A West Cumbrian woman who has been severely disabled for 24 years has been told she needs to prove she is unfit to work due to Government benefit changes.
Vicky Rogerson-Wright, 44, of Hunday Court, Workington, has stage four multiple sclerosis – the most serious form of the condition.
She receives 24-hour care as she is wheelchair-bound, partially sighted and can only move one hand.
But, after a change in her wife Stephanie’s working hours prompted her transfer to Universal Credit, Mrs Rogerson-Wright has been asked to prove new evidence she is unfit to work.
A spokesman for the Department For Work and Pensions said it was part of a work capability assessment to determine her continued entitlement to benefits.
But Mrs Rogerson-Wright said: “This is taking away my dignity. I haven’t been able to work for 24 years but I’d love to work, it’s really upsetting.
“I’m desperately trying to say that I really can’t work.
“I know there are people in the same situation as me, some more disabled. This has just knocked me right back.”
Her entitlement is still being reassessed, meaning the amount she receives could change. In the meantime, she has seen her benefits drop.
Confusion over the fact her rent would no longer be paid directly on her behalf also led to her receiving an eviction notice, adding to her worries.
That has now been resolved but Mrs Rogerson-Wright remains concerned about the situation.
She said: “I’m absolutely devastated. I don’t know how I’m going to manage.
“I have to pay for the rent and my bills. My electricity bills are quite expensive because I have two hoists and a wheelchair which need to be constantly on charge.”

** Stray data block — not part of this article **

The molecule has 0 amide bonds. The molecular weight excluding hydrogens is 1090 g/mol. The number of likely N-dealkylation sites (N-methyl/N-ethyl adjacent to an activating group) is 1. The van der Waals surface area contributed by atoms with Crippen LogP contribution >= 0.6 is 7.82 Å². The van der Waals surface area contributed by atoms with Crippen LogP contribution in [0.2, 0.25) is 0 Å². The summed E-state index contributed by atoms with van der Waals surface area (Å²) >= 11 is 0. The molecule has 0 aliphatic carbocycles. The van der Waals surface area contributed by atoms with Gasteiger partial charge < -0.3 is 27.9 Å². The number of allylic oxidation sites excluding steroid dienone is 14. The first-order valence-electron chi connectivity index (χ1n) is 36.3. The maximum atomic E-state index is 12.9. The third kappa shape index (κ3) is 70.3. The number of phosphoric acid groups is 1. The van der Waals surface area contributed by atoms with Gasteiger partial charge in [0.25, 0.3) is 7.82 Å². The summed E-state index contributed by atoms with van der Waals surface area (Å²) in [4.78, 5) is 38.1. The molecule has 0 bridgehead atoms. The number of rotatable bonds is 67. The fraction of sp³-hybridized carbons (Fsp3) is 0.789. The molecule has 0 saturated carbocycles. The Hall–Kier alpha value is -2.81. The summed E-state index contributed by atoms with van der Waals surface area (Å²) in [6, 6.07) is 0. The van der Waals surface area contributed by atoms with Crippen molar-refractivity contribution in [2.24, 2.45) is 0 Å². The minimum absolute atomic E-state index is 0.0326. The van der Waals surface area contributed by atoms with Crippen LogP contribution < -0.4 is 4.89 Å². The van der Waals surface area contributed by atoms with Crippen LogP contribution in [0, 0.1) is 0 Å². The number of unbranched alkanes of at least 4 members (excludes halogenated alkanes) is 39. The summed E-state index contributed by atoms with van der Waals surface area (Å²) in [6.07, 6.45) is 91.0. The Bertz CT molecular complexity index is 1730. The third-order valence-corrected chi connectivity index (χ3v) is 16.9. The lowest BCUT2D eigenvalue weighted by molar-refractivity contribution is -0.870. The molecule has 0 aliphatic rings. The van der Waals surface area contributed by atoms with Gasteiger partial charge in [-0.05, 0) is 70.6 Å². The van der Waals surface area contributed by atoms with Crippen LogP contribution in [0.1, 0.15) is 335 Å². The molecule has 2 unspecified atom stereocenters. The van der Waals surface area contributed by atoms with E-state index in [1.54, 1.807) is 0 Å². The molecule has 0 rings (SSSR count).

Andrea Donald, who has been caring for her for eight years, said: “All this stress is affecting Vicky, physically and mentally.
“It’s exacerbating her illness. She’s not the happy Vicky that we know. She doesn’t want to go out anymore.
“We’re being sent from pillar to post and all we seem to do is fill in form after form.
“I don’t think Vicky is getting the benefits that she is entitled to.”
Mrs Rogerson-Wright is due to meet Workington MP Sue Hayman soon and her consultant neurologist, MS specialist nurse and clinical psychologist have already written to the MP in support of her claim.
A spokeswoman for the Department for Work and Pensions said Workington Jobcentre staff were doing everything they could to support Mrs Rogerson-Wright.
She said Universal Credit was simplifying the system and tailoring it more to individuals’ needs, with trained jobcentre staff available to support and advise claimants.
She added: “We are committed to ensuring there is work for those who can, help for those that could and support for those that can’t, and assessments are an important part of ensuring that people get the right level of support.”